(Credit: Becca Heup)
Songwriting Session is a new weekly column that goes behind-the-scenes with artists and songwriters. Each Sunday, a new songwriter will share their journey and provide lessons they’ve learned along the way. This week, David Evans shares what he has learned as a songwriter.
It’s rare to find a song that can make both men and women cry but Nashville based singer-songwriter David Evans accomplishes just this on his poignant song “Taking the Long Way Home” off his latest EP Something About a Love Song. A song that walks the listener through the lifespan of a relationship, “Taking the Long Way Home” was an idea David says he’s had for years but in a co-write with Addison Johnson the song came alive.
“I had that idea for a really long time,” David says over coffee at East Nashville’s Barista Parlor. “I knew what I wanted to do with it, the story I set up. I threw the idea out at a few writes but nobody had bit on it so I just held onto it. Then I went to write with somebody for the very first time, his name is Addison Johnson. Personally, I think he is one the best writers in town. He’s not signed or anything but if you sit with him for five minutes, he’ll write the whole song in his head and spit it out. I had seen him play out a few times so when we sat down to write, I wanted to have something good.”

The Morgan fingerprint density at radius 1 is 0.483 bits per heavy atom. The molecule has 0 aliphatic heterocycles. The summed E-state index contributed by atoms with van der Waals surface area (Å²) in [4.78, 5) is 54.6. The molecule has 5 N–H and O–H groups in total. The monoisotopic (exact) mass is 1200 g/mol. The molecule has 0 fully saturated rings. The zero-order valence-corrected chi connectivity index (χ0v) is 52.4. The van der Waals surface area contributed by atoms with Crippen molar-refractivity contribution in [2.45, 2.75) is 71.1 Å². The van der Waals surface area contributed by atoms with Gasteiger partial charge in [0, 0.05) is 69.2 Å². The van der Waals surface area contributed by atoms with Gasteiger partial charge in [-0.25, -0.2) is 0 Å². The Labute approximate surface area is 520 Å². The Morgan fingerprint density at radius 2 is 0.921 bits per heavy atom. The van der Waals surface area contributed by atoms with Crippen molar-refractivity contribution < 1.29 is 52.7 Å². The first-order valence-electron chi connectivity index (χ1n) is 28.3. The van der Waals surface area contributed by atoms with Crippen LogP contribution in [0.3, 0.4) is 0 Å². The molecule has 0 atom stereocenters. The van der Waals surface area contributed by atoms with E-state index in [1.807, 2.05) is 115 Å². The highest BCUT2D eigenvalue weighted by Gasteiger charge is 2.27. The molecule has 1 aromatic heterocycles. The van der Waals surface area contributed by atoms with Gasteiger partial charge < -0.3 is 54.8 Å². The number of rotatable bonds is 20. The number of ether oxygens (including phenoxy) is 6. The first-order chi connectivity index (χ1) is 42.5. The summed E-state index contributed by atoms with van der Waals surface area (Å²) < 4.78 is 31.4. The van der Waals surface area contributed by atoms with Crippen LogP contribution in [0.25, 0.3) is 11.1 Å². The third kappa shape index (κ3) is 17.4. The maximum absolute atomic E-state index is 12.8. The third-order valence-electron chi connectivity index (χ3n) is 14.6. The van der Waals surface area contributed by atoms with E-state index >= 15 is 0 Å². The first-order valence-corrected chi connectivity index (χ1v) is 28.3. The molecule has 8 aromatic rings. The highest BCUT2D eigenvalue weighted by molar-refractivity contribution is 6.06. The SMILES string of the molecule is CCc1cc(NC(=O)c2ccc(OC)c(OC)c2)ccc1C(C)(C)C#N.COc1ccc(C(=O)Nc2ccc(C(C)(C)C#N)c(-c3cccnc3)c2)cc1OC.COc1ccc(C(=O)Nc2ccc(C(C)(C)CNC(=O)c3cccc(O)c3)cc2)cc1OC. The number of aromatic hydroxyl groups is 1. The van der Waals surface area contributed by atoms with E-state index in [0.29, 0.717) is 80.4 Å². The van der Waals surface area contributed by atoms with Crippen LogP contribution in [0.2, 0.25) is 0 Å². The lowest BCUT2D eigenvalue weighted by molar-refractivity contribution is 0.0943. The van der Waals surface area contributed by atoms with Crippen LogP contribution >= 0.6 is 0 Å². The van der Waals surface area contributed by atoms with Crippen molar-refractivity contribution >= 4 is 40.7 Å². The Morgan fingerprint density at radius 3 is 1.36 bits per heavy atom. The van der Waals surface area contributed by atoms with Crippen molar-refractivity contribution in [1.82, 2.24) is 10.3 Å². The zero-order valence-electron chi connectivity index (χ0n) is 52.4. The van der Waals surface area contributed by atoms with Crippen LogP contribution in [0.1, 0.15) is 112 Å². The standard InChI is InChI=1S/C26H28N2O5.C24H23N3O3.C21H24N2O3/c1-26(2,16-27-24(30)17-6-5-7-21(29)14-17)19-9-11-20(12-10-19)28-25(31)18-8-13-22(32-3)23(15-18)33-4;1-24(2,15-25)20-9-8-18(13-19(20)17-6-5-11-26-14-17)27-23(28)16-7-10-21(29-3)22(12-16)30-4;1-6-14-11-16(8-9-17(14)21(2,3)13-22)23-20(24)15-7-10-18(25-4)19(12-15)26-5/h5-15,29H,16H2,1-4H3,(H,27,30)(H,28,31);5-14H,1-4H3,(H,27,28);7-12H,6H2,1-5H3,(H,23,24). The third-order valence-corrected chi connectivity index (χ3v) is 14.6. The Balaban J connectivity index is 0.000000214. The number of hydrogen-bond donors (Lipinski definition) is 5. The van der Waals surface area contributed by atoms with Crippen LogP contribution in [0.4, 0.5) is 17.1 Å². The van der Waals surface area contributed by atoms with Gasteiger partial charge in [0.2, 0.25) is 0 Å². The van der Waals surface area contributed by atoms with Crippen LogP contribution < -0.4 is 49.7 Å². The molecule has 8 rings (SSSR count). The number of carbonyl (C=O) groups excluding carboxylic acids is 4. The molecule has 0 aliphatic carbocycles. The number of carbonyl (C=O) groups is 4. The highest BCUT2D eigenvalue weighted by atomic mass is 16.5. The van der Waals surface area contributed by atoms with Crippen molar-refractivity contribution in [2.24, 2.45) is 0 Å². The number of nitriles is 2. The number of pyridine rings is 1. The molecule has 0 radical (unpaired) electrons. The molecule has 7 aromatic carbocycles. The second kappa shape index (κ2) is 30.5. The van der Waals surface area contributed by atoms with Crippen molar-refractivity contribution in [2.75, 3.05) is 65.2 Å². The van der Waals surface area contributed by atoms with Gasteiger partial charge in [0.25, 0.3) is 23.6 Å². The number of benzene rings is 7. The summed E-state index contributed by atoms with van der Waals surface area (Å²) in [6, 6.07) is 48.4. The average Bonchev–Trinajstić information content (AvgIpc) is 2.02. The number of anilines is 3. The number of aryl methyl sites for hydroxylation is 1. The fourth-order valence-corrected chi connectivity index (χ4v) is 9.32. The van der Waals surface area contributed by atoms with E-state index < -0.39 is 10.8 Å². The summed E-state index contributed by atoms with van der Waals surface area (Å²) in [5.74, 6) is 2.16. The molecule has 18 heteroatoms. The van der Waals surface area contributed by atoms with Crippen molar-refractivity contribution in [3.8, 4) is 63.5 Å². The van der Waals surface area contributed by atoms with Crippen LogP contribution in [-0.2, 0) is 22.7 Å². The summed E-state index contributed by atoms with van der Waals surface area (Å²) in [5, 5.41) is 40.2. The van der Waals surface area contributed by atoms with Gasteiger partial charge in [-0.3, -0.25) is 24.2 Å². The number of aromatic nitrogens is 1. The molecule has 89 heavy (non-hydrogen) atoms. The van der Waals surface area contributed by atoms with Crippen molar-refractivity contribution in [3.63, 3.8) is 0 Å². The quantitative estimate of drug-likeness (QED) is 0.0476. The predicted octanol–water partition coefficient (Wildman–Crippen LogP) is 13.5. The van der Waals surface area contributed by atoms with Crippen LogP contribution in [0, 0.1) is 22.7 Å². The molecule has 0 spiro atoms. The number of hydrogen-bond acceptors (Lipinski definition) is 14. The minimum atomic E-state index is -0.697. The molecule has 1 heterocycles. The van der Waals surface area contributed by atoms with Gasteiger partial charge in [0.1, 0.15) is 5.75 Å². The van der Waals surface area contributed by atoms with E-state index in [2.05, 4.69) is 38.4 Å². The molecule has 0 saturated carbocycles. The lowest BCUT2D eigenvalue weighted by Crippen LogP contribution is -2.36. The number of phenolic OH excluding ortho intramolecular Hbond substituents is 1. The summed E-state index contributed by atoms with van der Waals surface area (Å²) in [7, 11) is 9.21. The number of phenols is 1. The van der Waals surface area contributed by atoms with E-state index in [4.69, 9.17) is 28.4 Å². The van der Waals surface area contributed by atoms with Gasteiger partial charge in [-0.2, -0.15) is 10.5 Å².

David says after he suggested a few song options that Addison passed on he told him about “Taking the Long Way Home” and he agreed that’s the song they should be writing. The two songwriters wrote the majority of the song but decided to take a break at the last verse because it had to be “really good.” David recalls Addison saying that it’s a song that separates the big boys from the newbies and when they came back to finish it a week later the verse came together quickly.
“I played it that next week at the Commodore Grill and it does make men cry too,” he explains. “I almost couldn’t hold it together on stage. I think that last verse rings true because I’ve had a lot of family pass away from cancer and I think that’s what’s cool about country music, that you can talk about that stuff. Talk about the real stuff that connects with people. I knew when I couldn’t keep it together — I had to close my eyes during the song so I couldn’t look at people — but when I looked up I had three tables of women in front of me crying and I was like, ‘Okay, that songs works.’ Ever since then, it’s been one of my favorites to play out just because people can connect with it.”
It took many years of writing for David to get to “Taking the Long Way Home.” The Indiana native began writing songs when he was 14. While he admits sports was what he was most passionate about at the time, after playing basketball throughout middle school and high school he was getting burnt out and that’s when he turned to music. When he was a junior in high school his English teacher convinced him to try out for the musical and after initial resistance, he agreed and got hooked on theater. He joined the school’s choir that year and in his senior year transferred to a public school with a good music program. From there, David began private voice lessons which helped him get accepted to Anderson University’s School of Music where he studied music, theater and opera. A study abroad program sent him to Nashville for a semester and he immediately knew it was the place for him.
“That got me acclimated to Nashville. I really liked it and I figured my way around town. While I was there I started playing open mic nights too. I played the Bluebird open mic night a couple times,” he recalls.